Bruce Van Blair
Sunday, October 4, 2015
INSTEAD OF THE END – THE CHURCH
We have been playing tag with the Book of Revelation and discovering that the BATTLE is not about what we thought and is not fought like we thought, and that indeed its major Message is approximately the reverse of what is usually assumed and proclaimed in its name. No book in the New Testament, for instance, is more optimistic about the final outcome for most, if not all, people.
You have just listened to a reading of chapter seven. Previously we were talking about John’s introduction of the Lamb as symbol of the Christ, and how that never turns back into Lion. And we were musing about how Arnion, the lambkin, was the only creature anywhere who was found worthy to open the seven seals of the scroll, so that Life might move on into its intended future.
We stopped there and went home, just as the Lamb began to open the seals. If we had been one of the early churches, receiving this letter for the first time, what are the chances that everybody would have gone home without learning what happened next? But of course everybody knows now what came forth as the seals were broken and why, so we have skipped over that part.
Even if we did not know it or understand it very thoroughly, it is nevertheless clear that what we are waiting for is the seventh seal. Seven is the holy number. The entire Book of Revelation is a carefully designed writing of interlocking sevens: seven candles, seven spirits, seven churches, seven seals, seven trumpets, seven plagues, seven bowls. Seven is the holy number, and we know or sense or feel by some inner archetypal awareness that the big spiritual breakthroughs will come at the seventh.
So whatever happens in the breaking of the first six seals, it is the breaking of the seventh seal that we await with eager anticipation. After all, the scroll cannot come fully open – LIFE cannot be fully known – until the last seal is broken.
The breaking of the first six seals is told in chapter six, and naturally we expect the seventh to go in chapter seven. Instead, with either appreciation or annoyance, we run into the author’s artistry. He is not about to sell the punch line so cheaply. Instead we get an interlude. Later, in chapter eight, as the seventh seal is broken, there comes the crescendo of crashing silence in Heaven, seven angels with seven trumpets come forth, and we start counting all over again. And of course, at the seventh trumpet – after a glimpse of the final outcome (and more details of the struggle here on earth) – we will find ourselves in the midst of seven plagues, and start counting all over again. John leads us through sevens within sevens until finally we come to the great BATTLE – only to discover that the Lamb has been riding and dying and converting all along the way, and that “dying your way into LIFE” has been what the scroll has always been about: conquering by powerlessness, surrender, turning it over, rebirth, a new WAY. But that is where we started. The Message of God’s reconciling love is the only weapon the Lamb will ever wield; the only blood He will ever spill is His own; the war (both cosmic and private) is the war between us and God (we are a race of rebels, taking our lives into our own hands); and the BATTLE is about our conversion.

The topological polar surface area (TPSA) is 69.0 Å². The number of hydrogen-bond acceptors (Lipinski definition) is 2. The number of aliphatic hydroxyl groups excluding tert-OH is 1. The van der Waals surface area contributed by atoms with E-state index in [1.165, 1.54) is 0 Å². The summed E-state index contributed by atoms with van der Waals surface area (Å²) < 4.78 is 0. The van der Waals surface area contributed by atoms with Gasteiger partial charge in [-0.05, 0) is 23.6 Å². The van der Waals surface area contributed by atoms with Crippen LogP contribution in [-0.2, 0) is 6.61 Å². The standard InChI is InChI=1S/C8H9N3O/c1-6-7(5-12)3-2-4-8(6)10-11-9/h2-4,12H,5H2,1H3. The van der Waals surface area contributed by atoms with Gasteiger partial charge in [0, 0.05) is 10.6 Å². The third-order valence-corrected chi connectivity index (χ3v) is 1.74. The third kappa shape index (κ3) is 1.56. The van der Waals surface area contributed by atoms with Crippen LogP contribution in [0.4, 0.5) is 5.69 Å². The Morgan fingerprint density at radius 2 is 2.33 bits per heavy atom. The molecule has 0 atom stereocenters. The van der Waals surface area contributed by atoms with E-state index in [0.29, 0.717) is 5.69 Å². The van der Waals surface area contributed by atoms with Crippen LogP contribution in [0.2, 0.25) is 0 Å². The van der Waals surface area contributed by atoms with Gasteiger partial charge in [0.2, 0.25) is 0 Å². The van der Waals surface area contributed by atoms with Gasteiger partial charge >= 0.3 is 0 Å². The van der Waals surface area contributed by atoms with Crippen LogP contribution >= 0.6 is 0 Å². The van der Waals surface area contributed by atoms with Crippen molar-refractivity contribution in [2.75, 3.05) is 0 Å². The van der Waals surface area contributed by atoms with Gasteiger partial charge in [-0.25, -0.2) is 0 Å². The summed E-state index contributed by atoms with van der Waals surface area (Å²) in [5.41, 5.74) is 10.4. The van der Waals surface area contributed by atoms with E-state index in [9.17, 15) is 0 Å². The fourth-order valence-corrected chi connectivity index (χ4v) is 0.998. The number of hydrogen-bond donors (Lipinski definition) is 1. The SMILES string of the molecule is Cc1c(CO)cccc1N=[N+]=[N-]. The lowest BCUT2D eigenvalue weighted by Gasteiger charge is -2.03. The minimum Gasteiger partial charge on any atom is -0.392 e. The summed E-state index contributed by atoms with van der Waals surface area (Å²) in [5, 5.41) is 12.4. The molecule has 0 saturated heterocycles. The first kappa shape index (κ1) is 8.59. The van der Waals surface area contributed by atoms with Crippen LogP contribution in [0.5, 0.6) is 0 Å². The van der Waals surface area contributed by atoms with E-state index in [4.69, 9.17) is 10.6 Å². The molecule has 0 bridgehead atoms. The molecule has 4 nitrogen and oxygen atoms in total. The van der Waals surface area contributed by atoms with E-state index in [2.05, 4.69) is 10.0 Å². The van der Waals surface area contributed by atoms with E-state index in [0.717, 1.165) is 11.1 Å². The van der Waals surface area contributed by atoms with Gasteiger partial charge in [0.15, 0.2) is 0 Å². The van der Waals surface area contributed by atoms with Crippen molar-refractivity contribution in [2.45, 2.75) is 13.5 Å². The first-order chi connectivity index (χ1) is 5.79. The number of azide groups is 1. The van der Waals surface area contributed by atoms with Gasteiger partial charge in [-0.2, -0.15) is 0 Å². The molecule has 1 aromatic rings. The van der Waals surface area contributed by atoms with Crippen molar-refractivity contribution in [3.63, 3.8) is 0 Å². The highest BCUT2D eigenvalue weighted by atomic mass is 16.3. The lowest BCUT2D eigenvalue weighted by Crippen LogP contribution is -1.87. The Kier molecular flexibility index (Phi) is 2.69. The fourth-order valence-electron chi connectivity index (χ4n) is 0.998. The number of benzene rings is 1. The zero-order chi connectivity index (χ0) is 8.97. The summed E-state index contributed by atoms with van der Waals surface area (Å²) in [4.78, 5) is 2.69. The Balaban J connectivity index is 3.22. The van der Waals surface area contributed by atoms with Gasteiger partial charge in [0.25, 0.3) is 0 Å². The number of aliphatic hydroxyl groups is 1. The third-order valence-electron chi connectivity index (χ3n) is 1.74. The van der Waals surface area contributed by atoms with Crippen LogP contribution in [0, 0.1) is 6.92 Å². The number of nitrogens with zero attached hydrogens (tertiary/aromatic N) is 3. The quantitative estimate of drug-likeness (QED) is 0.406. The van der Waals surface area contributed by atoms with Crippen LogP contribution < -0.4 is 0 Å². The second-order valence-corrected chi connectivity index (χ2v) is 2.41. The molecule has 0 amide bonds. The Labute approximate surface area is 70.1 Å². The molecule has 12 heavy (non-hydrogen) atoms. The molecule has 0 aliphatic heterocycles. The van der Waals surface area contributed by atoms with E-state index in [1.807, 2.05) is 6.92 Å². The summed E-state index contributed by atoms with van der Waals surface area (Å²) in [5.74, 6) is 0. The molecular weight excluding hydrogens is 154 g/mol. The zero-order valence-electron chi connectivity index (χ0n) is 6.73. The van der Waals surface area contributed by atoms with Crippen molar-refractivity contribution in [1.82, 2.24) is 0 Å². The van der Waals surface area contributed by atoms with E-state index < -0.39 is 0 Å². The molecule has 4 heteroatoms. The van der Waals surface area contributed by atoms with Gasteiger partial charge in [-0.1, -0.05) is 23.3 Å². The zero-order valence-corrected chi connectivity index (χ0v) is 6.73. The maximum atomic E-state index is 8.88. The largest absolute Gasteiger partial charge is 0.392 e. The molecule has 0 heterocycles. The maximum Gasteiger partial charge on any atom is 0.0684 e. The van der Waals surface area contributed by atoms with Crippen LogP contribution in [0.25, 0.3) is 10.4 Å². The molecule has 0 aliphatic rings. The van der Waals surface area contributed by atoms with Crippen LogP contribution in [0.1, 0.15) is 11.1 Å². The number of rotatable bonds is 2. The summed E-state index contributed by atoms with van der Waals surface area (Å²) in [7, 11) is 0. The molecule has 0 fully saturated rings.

Backing up to the seventh chapter, may I suggest that Revelation’s author is not merely being cute. Neither is he postponing the breaking of the seventh seal just to heighten the drama. The interlude we find in the seventh chapter is the reality that John and his fellow Christians are facing as he writes The Revelation. That is, it is clearly the belief of the early church that Jesus is coming soon to close down life as we know it, and to set up a righteous Kingdom in the place of this world of travail and woe – a Kingdom of love and peace and joy for all eternity.
The whole first generation of Christians lived in the expectation of this final consummation at any moment. It is part of why they were bold in the midst of danger, and joyful in the midst of hardship and pain and trouble. What were a few more days or weeks of this misery, when Jesus was coming soon? It was this “soon” (“He is coming soon!”) that lit up their faces and enabled them to live the incredible forgiveness, sharing, and “sitting loose” to this world’s hard realities.
They knew all about the first six seals, just like most of us do (the four horsemen of the Apocalypse, the death of the martyrs, the heralding earthquake), and none of that mattered much because the Lamb would break that seventh seal and come again, and then all the travail would be over and the party would begin. But they kept getting this interlude. And then they would get this interlude. And after that, they found themselves in this interlude.
As John writes The Revelation, it has been fifty-some years since Jesus died. It has been over twenty years since the Apostle Paul died. The Emperor Domitian has come to power, and John believes the church is in for a new age of persecution more widespread and severe than anything seen under Nero. Why does the Lord delay? Wouldn’t this be a good time to bring things to completion and start the party? Yet they find themselves in this interlude. What went wrong with the timing? Why is it taking so long? With sufficient inspiration, humans are pretty good in the short run, but the long haul is hard for our kind. So the prayer infiltrates the church with greater and greater urgency: “Come Lord Jesus, quickly come!”
They want the END to come, but instead they get the CHURCH. Twelve thousand from the tribe of Judah, twelve thousand from the tribe of Mercer Island, twelve thousand from the tribe of Corona del Mar, and so on.
Nobody ever wanted the CHURCH. You are not the first ones who ever felt that way! Nobody ever wanted the CHURCH. What we have always wanted is the party. We want to be close to God. We want the travail and testing to be over. We want to be free of all the encumbrances and imperfections that drive us nuts and make us feel guilty and incomplete. We would like to be rid of the fear and terror that haunt us, sitting there on the edge of our controlled mental defenses. And we would like to somehow be someplace where we did not have this constant awareness of so many people in pain, of one kind or another, and knowing that we can never fix all of it.
The CHURCH was not the dream of the early Christians. Their dream was of the END TIME. HE was coming – soon! They were not building churches; they were joining Jesus and becoming part of an unseen Kingdom that would flower fully at any moment.